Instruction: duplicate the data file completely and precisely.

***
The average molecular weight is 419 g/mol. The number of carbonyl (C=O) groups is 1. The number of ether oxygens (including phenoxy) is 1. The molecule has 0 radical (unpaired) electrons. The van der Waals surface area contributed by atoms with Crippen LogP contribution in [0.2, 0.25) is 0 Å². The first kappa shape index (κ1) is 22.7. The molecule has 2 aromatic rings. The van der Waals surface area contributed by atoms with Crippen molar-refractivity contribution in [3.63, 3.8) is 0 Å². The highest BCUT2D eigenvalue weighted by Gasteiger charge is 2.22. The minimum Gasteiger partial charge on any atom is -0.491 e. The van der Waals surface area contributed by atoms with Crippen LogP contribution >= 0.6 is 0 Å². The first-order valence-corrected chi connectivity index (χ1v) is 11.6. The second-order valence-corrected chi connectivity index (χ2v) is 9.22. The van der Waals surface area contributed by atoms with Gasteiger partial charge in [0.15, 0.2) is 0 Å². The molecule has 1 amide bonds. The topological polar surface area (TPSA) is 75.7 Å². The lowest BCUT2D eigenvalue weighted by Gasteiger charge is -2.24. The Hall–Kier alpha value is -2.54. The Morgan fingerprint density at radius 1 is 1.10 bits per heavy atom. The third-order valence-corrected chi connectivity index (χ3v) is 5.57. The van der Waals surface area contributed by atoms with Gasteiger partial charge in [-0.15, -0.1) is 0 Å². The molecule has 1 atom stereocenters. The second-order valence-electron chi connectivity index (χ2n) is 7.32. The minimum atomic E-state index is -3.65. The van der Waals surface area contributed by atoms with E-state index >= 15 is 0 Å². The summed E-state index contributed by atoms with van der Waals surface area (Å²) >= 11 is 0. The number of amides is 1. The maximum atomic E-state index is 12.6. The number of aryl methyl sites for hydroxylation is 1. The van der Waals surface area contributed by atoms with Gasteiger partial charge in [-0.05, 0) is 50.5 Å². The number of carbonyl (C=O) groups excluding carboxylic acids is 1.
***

The average molecular weight is 419 g/mol. The number of carbonyl (C=O) groups is 1. The number of ether oxygens (including phenoxy) is 1. The molecule has 0 radical (unpaired) electrons. The van der Waals surface area contributed by atoms with Crippen LogP contribution in [0.2, 0.25) is 0 Å². The first kappa shape index (κ1) is 22.7. The molecule has 2 aromatic rings. The van der Waals surface area contributed by atoms with Crippen molar-refractivity contribution in [3.63, 3.8) is 0 Å². The highest BCUT2D eigenvalue weighted by Gasteiger charge is 2.22. The minimum Gasteiger partial charge on any atom is -0.491 e. The van der Waals surface area contributed by atoms with Crippen LogP contribution >= 0.6 is 0 Å². The first-order valence-corrected chi connectivity index (χ1v) is 11.6. The second-order valence-corrected chi connectivity index (χ2v) is 9.22. The van der Waals surface area contributed by atoms with Gasteiger partial charge in [0.15, 0.2) is 0 Å². The molecule has 1 amide bonds. The topological polar surface area (TPSA) is 75.7 Å². The lowest BCUT2D eigenvalue weighted by Gasteiger charge is -2.24. The Hall–Kier alpha value is -2.54. The Morgan fingerprint density at radius 1 is 1.10 bits per heavy atom. The third-order valence-corrected chi connectivity index (χ3v) is 5.57. The van der Waals surface area contributed by atoms with Gasteiger partial charge in [-0.15, -0.1) is 0 Å². The molecule has 1 atom stereocenters. The second-order valence-electron chi connectivity index (χ2n) is 7.32. The minimum atomic E-state index is -3.65. The van der Waals surface area contributed by atoms with E-state index >= 15 is 0 Å². The summed E-state index contributed by atoms with van der Waals surface area (Å²) >= 11 is 0. The number of amides is 1. The maximum atomic E-state index is 12.6. The number of aryl methyl sites for hydroxylation is 1. The van der Waals surface area contributed by atoms with Gasteiger partial charge in [-0.05, 0) is 50.5 Å². The number of carbonyl (C=O) groups excluding carboxylic acids is 1.